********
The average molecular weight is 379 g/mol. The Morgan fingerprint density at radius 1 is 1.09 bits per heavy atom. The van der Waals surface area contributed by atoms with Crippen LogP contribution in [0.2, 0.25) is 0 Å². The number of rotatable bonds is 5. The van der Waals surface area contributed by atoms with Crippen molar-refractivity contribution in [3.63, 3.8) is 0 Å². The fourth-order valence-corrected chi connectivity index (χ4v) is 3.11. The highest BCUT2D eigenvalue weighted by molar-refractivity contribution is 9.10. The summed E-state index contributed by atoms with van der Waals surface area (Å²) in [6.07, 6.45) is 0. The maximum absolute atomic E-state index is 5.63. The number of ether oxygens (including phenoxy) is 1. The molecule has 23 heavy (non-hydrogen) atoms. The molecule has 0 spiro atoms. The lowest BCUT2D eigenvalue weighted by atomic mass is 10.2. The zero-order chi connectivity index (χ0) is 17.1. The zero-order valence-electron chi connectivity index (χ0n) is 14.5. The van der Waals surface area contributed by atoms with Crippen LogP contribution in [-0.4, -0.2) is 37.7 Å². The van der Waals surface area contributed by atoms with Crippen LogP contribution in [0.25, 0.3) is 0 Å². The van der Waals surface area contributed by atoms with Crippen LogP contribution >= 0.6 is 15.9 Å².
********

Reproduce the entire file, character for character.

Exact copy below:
The average molecular weight is 379 g/mol. The Morgan fingerprint density at radius 1 is 1.09 bits per heavy atom. The van der Waals surface area contributed by atoms with Crippen LogP contribution in [0.2, 0.25) is 0 Å². The number of rotatable bonds is 5. The van der Waals surface area contributed by atoms with Crippen molar-refractivity contribution in [3.63, 3.8) is 0 Å². The fourth-order valence-corrected chi connectivity index (χ4v) is 3.11. The highest BCUT2D eigenvalue weighted by molar-refractivity contribution is 9.10. The summed E-state index contributed by atoms with van der Waals surface area (Å²) in [6.07, 6.45) is 0. The maximum absolute atomic E-state index is 5.63. The number of ether oxygens (including phenoxy) is 1. The molecule has 23 heavy (non-hydrogen) atoms. The molecule has 0 spiro atoms. The lowest BCUT2D eigenvalue weighted by atomic mass is 10.2. The zero-order chi connectivity index (χ0) is 17.1. The zero-order valence-electron chi connectivity index (χ0n) is 14.5. The van der Waals surface area contributed by atoms with Crippen LogP contribution in [-0.4, -0.2) is 37.7 Å². The van der Waals surface area contributed by atoms with Crippen LogP contribution in [0.25, 0.3) is 0 Å². The van der Waals surface area contributed by atoms with Crippen LogP contribution >= 0.6 is 15.9 Å².